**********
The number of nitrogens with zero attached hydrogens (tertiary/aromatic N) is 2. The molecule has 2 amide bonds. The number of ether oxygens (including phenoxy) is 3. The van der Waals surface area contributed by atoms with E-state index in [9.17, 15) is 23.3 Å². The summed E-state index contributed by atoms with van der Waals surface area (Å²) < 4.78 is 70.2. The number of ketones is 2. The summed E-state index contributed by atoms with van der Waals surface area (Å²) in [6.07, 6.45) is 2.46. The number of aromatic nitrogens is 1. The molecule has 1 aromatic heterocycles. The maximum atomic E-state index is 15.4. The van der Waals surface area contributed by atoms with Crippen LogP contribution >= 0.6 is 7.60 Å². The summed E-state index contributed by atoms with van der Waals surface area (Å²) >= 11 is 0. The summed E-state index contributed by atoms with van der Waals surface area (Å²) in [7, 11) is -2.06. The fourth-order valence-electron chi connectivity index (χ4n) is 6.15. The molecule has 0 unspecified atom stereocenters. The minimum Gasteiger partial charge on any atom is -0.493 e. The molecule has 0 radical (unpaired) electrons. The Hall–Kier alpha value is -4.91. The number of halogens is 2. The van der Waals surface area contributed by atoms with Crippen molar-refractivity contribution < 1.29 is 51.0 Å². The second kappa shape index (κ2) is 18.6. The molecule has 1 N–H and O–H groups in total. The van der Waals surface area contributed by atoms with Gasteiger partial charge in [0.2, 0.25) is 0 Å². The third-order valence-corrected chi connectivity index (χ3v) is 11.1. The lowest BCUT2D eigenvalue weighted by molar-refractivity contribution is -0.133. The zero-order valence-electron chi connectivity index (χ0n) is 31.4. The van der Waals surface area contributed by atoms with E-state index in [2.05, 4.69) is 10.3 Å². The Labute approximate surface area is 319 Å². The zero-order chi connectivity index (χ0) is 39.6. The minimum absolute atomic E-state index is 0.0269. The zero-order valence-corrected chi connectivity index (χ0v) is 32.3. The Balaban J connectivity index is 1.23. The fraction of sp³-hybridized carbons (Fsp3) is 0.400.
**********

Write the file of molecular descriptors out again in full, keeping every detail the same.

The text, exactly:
The number of nitrogens with zero attached hydrogens (tertiary/aromatic N) is 2. The molecule has 2 amide bonds. The number of ether oxygens (including phenoxy) is 3. The van der Waals surface area contributed by atoms with E-state index in [9.17, 15) is 23.3 Å². The summed E-state index contributed by atoms with van der Waals surface area (Å²) < 4.78 is 70.2. The number of ketones is 2. The summed E-state index contributed by atoms with van der Waals surface area (Å²) in [6.07, 6.45) is 2.46. The number of aromatic nitrogens is 1. The molecule has 1 aromatic heterocycles. The maximum atomic E-state index is 15.4. The van der Waals surface area contributed by atoms with Crippen LogP contribution >= 0.6 is 7.60 Å². The summed E-state index contributed by atoms with van der Waals surface area (Å²) >= 11 is 0. The summed E-state index contributed by atoms with van der Waals surface area (Å²) in [7, 11) is -2.06. The fourth-order valence-electron chi connectivity index (χ4n) is 6.15. The molecule has 0 unspecified atom stereocenters. The minimum Gasteiger partial charge on any atom is -0.493 e. The molecule has 0 radical (unpaired) electrons. The Hall–Kier alpha value is -4.91. The number of halogens is 2. The van der Waals surface area contributed by atoms with Crippen molar-refractivity contribution < 1.29 is 51.0 Å². The second kappa shape index (κ2) is 18.6. The molecule has 1 N–H and O–H groups in total. The van der Waals surface area contributed by atoms with Gasteiger partial charge in [0.2, 0.25) is 0 Å². The third-order valence-corrected chi connectivity index (χ3v) is 11.1. The lowest BCUT2D eigenvalue weighted by molar-refractivity contribution is -0.133. The zero-order valence-electron chi connectivity index (χ0n) is 31.4. The van der Waals surface area contributed by atoms with E-state index in [2.05, 4.69) is 10.3 Å². The Labute approximate surface area is 319 Å². The zero-order chi connectivity index (χ0) is 39.6. The minimum absolute atomic E-state index is 0.0269. The zero-order valence-corrected chi connectivity index (χ0v) is 32.3. The Balaban J connectivity index is 1.23. The fraction of sp³-hybridized carbons (Fsp3) is 0.400.